Board of Elections Ignores Rules to Escrow Code, Identify Programmers
Raleigh, North Carolina - The North Carolina Board of Elections certified Diebold Election Systems to sell electronic voting equipment in the state yesterday, despite Diebold's repeated admission that it could not comply with North Carolina's tough election law. The Electronic Frontier Foundation (EFF) believes that this raises important questions about the Board of Elections' procedures as well as the integrity of Diebold's bid for certification.
In all, three companies were certified for e-voting in North Carolina: Diebold, Sequoia Voting Systems, and Election Systems & Software. However, Keith Long, an advisor to the Board of Elections who was formerly employed by both Diebold and Sequoia, has said that "none of them" could meet the statutory requirement to place their system code in escrow. Instead of rejecting all applications and issuing a new call for bids as required by law, the Board chose to approve all of the applicants.
"The Board of Elections has simply flouted the law," said EFF Staff Attorney Matt Zimmerman. "In August, the state passed tough new rules designed to ensure transparency in the election process, and the Board simply decided to take it upon itself to overrule the legislature. The Board's job is to protect voters, not corporations who want to obtain multi-million dollar contracts with the state."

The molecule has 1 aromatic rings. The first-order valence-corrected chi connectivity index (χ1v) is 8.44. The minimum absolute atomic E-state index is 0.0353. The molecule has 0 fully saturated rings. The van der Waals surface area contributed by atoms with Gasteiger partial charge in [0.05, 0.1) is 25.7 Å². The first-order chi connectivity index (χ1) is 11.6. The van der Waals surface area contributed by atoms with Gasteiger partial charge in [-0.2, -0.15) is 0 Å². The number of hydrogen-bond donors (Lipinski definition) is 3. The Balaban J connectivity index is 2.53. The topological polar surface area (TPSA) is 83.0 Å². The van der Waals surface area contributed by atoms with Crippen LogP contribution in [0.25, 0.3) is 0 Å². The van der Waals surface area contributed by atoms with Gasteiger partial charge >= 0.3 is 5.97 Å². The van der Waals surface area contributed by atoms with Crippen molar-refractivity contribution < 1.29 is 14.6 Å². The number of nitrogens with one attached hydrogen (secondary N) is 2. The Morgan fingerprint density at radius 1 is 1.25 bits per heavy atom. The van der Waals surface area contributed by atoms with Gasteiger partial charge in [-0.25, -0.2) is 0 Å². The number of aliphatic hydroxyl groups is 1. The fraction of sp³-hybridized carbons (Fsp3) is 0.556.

Last month, Diebold obtained a broad temporary restraining order that allowed it to evade key transparency requirements without criminal or civil liability. The law requires escrow of the source code for all voting systems to be certified in the state and identification of programmers. Diebold claimed that it could not comply because of its reliance on third-party software.
Monday, responding to EFF's arguments, a judge dismissed Diebold's request for broad exemptions to the law and told Diebold that if it wanted to continue in its certification bid, it must follow the law or face liability. Diebold had told the court that it would likely withdraw from the bidding process if it was not granted liability protection. But instead, Diebold went forward with the certification bid.
Diebold's certification now means it is permitted to sell e-voting equipment in North Carolina. But Zimmerman says that any county that buys from Diebold is taking a risk.
"If Diebold's certification is revoked, counties using their equipment could be left holding a very expensive bag," Zimmerman said.
Despite Long's assertion, at least one Diebold competitor -- Nebraska-based Election Systems & Software -- has publicly stated that it is capable of meeting the escrow requirement for the code used it its system.
For more on the judge's decision Monday:
Electronic Frontier Foundation